Actor Simon Russell Beale believes Shakespeare's King Lear could have been based on a man living with Lewy Body dementia, the Daily Telegraph reports.
Mr Russell Beale is playing the classic character in Sam Mendes' production at the National Theatre. In order to get into the part he took King Lear's mannerisms and cross referenced them with medical research.
The tragic tale is considered one of Shakespeare's best and tells of how the title character descends into madness after giving away his crown and estate.
Speaking at a launch event on Wednesday (February 5th), Russell Beale said he wanted to look into what may have been behind the fictional king suffering fear, anger, a shaking hand and hallucinations.
"In this one, I thought I bet Shakespeare, being the acute observer of human nature that he is, would have studied old men," he said. "I thought: I’m going to do a bit of research."
Russell Beale's nephew is currently training in geriatrics at St Bartholomew's Hospital and was able to discuss the basics of dementia over a lunch, before a specialist was consulted to give the actor an event greater understanding.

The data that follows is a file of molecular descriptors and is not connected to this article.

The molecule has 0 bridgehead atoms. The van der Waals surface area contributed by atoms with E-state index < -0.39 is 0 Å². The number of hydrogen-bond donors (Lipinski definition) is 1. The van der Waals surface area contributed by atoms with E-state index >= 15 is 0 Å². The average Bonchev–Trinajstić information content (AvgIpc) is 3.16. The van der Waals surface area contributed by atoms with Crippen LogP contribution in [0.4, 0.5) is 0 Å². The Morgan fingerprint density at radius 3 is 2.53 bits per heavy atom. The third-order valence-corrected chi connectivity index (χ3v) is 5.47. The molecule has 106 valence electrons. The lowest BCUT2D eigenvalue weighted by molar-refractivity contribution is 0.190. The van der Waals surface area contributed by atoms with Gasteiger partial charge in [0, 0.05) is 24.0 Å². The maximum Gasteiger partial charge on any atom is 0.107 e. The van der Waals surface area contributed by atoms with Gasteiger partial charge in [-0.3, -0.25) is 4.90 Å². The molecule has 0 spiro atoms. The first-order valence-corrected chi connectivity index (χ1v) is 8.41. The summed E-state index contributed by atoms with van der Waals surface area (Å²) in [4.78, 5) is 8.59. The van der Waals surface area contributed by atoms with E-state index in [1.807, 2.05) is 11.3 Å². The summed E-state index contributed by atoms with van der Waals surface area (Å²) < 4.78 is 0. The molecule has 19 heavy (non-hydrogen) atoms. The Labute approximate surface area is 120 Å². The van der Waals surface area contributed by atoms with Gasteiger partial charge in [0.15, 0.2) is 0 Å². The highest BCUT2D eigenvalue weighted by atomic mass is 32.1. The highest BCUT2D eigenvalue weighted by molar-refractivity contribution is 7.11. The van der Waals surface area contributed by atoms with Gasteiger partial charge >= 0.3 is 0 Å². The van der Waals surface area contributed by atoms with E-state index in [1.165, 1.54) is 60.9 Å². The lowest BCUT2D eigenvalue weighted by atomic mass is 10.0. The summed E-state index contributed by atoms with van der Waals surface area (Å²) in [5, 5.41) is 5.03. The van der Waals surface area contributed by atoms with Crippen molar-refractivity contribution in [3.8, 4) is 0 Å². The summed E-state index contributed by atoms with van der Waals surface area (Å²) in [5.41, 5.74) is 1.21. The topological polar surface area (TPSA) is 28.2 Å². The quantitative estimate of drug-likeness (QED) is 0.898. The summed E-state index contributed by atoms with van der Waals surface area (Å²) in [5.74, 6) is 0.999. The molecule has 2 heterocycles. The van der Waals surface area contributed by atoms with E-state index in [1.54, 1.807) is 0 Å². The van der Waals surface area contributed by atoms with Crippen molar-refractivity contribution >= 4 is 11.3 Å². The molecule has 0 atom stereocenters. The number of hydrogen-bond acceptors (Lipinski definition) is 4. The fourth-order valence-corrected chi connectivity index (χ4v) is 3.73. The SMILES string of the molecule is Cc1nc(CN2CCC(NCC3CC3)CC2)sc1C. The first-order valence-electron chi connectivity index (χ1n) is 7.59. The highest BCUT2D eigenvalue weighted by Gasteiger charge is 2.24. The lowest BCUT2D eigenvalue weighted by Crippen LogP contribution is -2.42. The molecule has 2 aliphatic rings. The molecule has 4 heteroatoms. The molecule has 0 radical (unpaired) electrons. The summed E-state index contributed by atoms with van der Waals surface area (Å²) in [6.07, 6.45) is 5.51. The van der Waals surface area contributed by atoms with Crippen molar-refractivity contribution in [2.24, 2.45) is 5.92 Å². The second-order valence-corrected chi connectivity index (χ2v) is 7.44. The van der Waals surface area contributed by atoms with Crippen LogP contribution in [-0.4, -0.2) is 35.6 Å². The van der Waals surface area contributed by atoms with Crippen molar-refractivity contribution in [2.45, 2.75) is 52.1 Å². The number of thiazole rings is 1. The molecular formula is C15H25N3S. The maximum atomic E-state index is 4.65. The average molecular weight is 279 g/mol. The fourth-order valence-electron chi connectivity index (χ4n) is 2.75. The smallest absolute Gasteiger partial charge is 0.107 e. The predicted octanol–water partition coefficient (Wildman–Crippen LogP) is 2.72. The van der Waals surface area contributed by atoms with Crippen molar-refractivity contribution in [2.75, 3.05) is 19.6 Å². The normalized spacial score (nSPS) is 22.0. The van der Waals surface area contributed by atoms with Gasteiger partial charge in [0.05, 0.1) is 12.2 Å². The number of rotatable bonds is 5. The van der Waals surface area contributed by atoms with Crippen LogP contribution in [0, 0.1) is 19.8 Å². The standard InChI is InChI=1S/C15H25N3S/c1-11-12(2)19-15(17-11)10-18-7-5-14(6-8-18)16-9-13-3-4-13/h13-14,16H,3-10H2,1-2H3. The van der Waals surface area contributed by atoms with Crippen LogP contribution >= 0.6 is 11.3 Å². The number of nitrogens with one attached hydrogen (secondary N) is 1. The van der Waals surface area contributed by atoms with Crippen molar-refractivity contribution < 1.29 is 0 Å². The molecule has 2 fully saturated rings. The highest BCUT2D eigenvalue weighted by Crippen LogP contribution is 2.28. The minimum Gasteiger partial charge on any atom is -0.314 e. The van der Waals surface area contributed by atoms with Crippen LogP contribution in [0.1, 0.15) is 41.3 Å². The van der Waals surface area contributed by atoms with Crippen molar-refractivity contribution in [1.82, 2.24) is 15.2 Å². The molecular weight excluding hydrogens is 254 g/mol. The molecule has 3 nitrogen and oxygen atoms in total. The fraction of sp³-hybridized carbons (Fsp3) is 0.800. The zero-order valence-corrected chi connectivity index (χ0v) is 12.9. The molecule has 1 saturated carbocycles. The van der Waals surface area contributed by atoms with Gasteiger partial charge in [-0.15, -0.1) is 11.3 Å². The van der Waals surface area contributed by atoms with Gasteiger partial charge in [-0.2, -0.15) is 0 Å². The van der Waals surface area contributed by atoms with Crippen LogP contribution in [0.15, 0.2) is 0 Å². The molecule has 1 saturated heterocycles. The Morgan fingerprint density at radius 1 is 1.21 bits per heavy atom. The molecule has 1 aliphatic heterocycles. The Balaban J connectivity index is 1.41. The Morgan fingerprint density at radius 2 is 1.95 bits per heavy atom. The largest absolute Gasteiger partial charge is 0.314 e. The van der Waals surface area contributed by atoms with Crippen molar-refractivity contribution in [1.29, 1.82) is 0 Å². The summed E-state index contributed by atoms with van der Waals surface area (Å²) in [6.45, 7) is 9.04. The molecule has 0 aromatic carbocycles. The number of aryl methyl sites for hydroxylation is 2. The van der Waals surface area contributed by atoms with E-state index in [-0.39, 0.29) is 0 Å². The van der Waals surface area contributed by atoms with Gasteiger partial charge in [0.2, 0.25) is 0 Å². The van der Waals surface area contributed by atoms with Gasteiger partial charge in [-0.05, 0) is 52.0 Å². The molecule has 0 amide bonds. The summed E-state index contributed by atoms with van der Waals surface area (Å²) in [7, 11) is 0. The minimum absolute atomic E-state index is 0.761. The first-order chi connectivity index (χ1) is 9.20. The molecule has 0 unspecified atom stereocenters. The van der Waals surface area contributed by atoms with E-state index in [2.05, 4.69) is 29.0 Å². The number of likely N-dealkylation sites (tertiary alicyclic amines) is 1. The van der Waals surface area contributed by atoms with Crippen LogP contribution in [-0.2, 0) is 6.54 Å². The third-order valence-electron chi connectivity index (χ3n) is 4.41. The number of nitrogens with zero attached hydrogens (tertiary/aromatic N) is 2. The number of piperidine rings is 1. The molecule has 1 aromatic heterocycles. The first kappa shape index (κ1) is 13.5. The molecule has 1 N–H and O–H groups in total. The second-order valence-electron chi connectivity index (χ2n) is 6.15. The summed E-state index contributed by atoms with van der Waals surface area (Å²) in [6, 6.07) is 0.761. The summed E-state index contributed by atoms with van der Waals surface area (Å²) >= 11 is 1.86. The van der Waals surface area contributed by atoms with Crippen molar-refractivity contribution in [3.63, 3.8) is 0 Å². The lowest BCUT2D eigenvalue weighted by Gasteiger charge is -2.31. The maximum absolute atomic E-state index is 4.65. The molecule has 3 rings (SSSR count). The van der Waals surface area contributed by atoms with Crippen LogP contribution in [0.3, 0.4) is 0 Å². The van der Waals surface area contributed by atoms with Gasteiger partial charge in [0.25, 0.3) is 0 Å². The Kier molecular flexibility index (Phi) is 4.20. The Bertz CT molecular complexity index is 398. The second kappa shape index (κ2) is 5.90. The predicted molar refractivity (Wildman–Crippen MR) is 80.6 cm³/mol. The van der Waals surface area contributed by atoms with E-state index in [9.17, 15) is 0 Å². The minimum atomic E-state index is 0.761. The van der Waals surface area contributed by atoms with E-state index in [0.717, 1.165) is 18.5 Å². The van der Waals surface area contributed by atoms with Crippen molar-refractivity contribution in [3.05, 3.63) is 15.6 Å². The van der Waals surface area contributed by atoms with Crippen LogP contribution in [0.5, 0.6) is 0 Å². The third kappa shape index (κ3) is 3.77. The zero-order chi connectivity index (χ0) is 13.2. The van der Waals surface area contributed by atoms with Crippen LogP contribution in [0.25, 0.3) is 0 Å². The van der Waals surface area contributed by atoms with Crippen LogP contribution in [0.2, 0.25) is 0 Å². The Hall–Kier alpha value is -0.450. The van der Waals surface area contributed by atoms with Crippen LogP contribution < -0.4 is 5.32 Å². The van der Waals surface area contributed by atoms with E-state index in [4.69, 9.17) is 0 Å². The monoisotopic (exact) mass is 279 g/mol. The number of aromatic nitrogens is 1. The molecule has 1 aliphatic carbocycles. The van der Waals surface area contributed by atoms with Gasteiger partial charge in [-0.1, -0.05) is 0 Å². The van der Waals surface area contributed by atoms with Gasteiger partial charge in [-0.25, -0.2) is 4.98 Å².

The veteran thespian, who was described by the Independent as the "greatest stage actor of his generation", has previously had roles in the Shakespearian plays Troilus and Cressida, Richard III and The Tempest, but this was the first time he had conducted such in-depth research into a character.
Lewy bodies patients can often experience "sudden outburst of rate" and Russell Beale believes this "seemed to tie to Lear very well".
Around ten per cent of the estimated 820,000 people living with some form of dementia in the UK have Lewy bodies.
The condition involves symptoms associated to Parkinson's disease and Alzheimer's, with delusions, agitation, aggression, trembling and hallucinations being common. It appears to affect men and women equally.
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